You can see a little hope in that, if you wish to. It’s up to you.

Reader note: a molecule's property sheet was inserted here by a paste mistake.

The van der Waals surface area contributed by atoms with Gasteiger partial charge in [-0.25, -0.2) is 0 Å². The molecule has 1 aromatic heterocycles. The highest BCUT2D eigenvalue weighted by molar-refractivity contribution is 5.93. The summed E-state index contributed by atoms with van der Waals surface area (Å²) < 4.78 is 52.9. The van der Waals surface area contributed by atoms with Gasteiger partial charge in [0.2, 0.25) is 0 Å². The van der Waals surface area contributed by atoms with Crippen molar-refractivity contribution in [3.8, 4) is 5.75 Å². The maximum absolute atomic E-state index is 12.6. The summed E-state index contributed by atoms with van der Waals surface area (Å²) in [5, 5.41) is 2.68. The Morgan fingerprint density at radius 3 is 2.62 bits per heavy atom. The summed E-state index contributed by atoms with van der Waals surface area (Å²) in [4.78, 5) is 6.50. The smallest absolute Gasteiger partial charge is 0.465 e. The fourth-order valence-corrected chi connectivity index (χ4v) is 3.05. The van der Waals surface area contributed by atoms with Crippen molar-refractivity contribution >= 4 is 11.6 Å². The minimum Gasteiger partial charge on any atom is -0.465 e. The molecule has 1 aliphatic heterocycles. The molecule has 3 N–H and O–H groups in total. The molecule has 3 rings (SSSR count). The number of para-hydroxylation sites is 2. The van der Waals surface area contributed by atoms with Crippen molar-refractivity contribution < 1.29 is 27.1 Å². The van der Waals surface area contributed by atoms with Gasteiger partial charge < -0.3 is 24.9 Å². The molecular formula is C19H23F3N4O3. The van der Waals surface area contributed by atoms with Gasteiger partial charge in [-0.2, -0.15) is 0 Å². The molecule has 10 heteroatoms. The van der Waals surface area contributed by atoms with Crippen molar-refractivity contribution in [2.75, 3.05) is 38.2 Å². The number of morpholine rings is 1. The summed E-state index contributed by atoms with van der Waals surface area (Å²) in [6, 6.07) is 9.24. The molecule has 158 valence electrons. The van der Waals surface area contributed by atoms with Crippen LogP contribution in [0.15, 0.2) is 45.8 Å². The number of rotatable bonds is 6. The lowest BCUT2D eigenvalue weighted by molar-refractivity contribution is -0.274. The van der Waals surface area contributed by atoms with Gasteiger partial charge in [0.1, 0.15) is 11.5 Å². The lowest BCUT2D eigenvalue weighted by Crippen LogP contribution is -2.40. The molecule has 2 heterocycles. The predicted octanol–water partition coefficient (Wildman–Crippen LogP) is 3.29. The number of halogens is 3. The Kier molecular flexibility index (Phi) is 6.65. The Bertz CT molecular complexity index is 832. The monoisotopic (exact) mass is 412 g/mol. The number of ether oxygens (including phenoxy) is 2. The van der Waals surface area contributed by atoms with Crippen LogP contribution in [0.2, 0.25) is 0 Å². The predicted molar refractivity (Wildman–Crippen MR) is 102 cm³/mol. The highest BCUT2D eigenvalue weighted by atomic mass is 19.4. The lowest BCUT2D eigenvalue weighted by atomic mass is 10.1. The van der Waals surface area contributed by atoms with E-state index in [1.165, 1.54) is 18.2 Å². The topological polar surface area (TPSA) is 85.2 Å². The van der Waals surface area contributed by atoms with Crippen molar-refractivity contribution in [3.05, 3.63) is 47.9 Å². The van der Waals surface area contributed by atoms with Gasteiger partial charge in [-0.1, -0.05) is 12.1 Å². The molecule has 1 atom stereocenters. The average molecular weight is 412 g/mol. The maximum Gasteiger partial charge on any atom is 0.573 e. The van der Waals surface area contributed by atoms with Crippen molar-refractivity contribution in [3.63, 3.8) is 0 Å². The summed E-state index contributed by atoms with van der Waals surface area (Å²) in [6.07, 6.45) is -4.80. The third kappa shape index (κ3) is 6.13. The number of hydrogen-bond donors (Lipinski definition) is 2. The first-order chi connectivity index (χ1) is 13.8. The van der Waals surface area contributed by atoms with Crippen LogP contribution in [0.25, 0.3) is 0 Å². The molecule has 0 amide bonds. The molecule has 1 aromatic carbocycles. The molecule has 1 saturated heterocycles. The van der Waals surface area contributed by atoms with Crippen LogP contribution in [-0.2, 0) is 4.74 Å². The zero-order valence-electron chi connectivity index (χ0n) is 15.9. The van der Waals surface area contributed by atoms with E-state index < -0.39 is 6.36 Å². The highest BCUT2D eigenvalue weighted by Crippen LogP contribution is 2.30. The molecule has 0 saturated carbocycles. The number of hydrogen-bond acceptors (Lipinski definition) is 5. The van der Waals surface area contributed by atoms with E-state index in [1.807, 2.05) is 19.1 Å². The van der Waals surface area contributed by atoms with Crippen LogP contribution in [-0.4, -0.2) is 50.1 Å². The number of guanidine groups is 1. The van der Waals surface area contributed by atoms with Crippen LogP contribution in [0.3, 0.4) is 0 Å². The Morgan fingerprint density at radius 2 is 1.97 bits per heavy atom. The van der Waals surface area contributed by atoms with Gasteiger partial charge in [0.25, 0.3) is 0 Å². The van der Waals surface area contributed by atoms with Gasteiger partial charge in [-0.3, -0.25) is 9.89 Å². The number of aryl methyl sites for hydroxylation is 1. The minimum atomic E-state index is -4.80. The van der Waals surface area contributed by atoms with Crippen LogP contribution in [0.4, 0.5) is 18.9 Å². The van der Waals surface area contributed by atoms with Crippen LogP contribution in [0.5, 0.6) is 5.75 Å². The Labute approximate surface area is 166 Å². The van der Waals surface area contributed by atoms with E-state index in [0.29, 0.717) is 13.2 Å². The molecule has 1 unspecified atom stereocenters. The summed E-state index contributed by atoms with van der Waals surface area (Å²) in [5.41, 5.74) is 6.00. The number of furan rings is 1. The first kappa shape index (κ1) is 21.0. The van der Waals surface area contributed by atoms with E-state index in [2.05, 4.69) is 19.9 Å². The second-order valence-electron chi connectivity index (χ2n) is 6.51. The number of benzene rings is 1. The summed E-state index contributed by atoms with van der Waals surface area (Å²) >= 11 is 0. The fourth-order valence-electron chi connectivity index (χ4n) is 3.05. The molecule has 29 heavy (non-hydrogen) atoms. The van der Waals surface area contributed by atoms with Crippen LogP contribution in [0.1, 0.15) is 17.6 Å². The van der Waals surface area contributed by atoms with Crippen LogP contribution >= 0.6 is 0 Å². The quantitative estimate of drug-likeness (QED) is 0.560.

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I find the number of prominent men by the name of Lynch associated with the piedmont country of Virginia in 1781, confusing. There was a William Lynch from Pittsylvania County who joined the militia and eventually was named a captain. Lynchburg was named after John Lynch who in 1781 was still running a ferry over the James River at that spot. There was a Thomas Lynch who died of wounds he received in March of 1781 at the battle of Guillford Courthouse, North Carolina, just 40 miles south of the Virginia border. And in October of that year, about a hundred miles to the east, there was a tavern operated by James Head Lynch near the French camps during the battle of Yorktown. But the Lynch I am most interested in was a Quaker who lived about 13 miles due south of Lynchburg. At 19 years of age Charles Lynch had married Miss Anna Terrell and moved into a story and a half log cabin which he called Green Level, and which he built into more than six thousand acres between the Roanoke and Otter Rivers. To work his fields Charles kept up to 24 human beings in bondage, which requied some moral gymnastics for a Quaker, and something we know bothered him - just not enough not to profit from it. Charles was now at the center of the local planter-class community. The tobacco Charles grew was exported to England. And in cash poor Virginia that made him an economic power. In 1766 Charles became a Bedford County Justice of Peace, and was required to sit at the courts in New London, the county seat, and the House of Burgesses in Williamsburg. With the coming of the American Revolution, the now forty year old Charles was appointed a Colonel in the Virginia Militia. And as a militia leader his immediate concern was not the British, but the Cherokees.While the Minute Men in New England were killing red coats at Bunker and Breed’s Hills, the Virginia assembly was worried about their own frontier settlements. There were a handful of opportunistic Indian attacks, but both the British and American agents were urging the Cherokee to stay out of the fight. However the Virginians felt they could not afford to be in a trusting mood. In October of 1776 a force of 1,600 Virginia and North Carolina militia, including Colonel Charles Lynch and men from Bradford and Pittsylvania Counties, mounted a preemptive strike. They burned over 50 Cherokee towns, murdered their inhabitants, turned the survivors out into the cold, ravaged their crops and slaughtered their livestock. In desperation the starving survivors retreated over the mountains into Kentucky and Tennessee, surrendering five million acres to the Americans. The expedition secured Virginia’s open flank, and for four years the state was secure. Then in the winter of 1780 that scourge of Independence, the traitor Benedict Arnold, leading a mix of red coats and loyalists (“Tories”), arrived to give Virginia the same treatment Virginia had given the Cherokee. The towns of Williamsburg and Richmond were captured. The state's new Governor, Thomas Jefferson, missed being captured by hair’s breath. Half the state legislature was captured. At the same time General Cornwallis was chasing Nathanial Green’s little Continental army clear out of Georgia and across the Carolinas. Virginia seemed caught between a hammer and an anvil. With Washington’s army encamped outside far off New York City, Virginia was almost defenseless. The local Tories saw this as the opportunity to strike at the Patriots who had been bullying them for 5 years - -or so said the rumors. Rumors flared across the piedmont of Tory plans to sabotage the lead mines owned by Charles, the iron works outside of Lynchburg, free the 4,000 British and Hessian prisoners held at present day Charlottesville, and worse, capture the Patriot arsenal at New London. The region seemed suddenly awash in counterfeit Continental dollars. Every sickened horse was presumed to be poisoned. Every house fire was assumed to be arson.As the newly appointed sheriff of Bedford County, Charles decided he had to act, if for no other reason than to galvanize the nervous Patriots. He deputized a core of supporters and began a series of lightening raids; arresting suspected Tories and bringing them to trial before a rump court in the front yard of Green Level. The punishments were swift and brutal. While none were executed, they were forced to swear allegiance to the patriot cause, or face being tied to a tree and receiving 39 lashes on a bare back, followed by imprisonment. It was effective, as no Tory uprising occurred - if there had ever been a real possibility of such an uprising. As the spring of 1781 approached, Governor Jefferson asked Charles to lead a regiment of riflemen to support Nathaniel Green when he made his stand against Cornwallis in North Carolina. Did Jefferson make that request, at least in part, to bring an end to the Lynch courts and their punishments at Green level? Jefferson never said so. He did send a letter thanking Charles for his "defence of liberty". But the courts also came to an end. And when General Green made his stand at Guilford Courthouse, in March of 1781, Charles was in command of the Patriot right flank. After Cornwallis’ costly victory, Green kept Charles in North Carolina; even after Cornwallis’ wounded army limped north into Yorktown. Thus Charles played no part in Cornwallis’ surrender that November, the Patriot victory which effectively brought combat in the American Revolution to an end. In 1782 the Virginia legislature voted retroactive approval of the rump courts (now called "Lynch’s Law"), and the decisions Charles had rendered in his front yard. But they set up no mechanism to repeat it during any future crises. And perhaps, in time, Charles too, felt some guilt over his actions.In 1792 and 1793 Charles freed five of his slaves, writing by way of explanation that it was, “…our duty to do unto all men as we would they should do unto us.” However he freed only those five and left the rest in bondage to be inherited by his children, like a barn or a favorite chair. Charles died in his home at Green level in 1796. He was sixty years old.